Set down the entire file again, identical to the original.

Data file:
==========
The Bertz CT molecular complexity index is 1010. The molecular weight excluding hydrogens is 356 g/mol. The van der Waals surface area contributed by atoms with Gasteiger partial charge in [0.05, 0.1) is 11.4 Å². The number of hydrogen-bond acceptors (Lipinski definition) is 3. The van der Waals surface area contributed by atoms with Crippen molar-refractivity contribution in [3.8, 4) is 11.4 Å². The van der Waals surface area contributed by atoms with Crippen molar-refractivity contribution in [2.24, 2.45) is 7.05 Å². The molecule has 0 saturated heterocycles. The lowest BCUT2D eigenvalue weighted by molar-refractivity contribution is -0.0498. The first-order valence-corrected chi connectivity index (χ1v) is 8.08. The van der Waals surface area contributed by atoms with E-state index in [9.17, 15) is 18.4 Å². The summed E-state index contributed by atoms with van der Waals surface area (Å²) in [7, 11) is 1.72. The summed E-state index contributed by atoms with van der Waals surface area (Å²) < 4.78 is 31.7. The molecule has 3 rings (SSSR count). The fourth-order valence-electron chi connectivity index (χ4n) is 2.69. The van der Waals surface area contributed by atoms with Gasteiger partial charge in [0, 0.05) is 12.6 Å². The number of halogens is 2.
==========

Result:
The Bertz CT molecular complexity index is 1010. The molecular weight excluding hydrogens is 356 g/mol. The van der Waals surface area contributed by atoms with Gasteiger partial charge in [0.05, 0.1) is 11.4 Å². The number of hydrogen-bond acceptors (Lipinski definition) is 3. The van der Waals surface area contributed by atoms with Crippen molar-refractivity contribution in [3.8, 4) is 11.4 Å². The van der Waals surface area contributed by atoms with Crippen molar-refractivity contribution in [2.24, 2.45) is 7.05 Å². The molecule has 0 saturated heterocycles. The lowest BCUT2D eigenvalue weighted by molar-refractivity contribution is -0.0498. The first-order valence-corrected chi connectivity index (χ1v) is 8.08. The van der Waals surface area contributed by atoms with E-state index in [9.17, 15) is 18.4 Å². The summed E-state index contributed by atoms with van der Waals surface area (Å²) in [7, 11) is 1.72. The summed E-state index contributed by atoms with van der Waals surface area (Å²) < 4.78 is 31.7. The molecule has 3 rings (SSSR count). The fourth-order valence-electron chi connectivity index (χ4n) is 2.69. The van der Waals surface area contributed by atoms with Gasteiger partial charge in [0, 0.05) is 12.6 Å². The number of halogens is 2.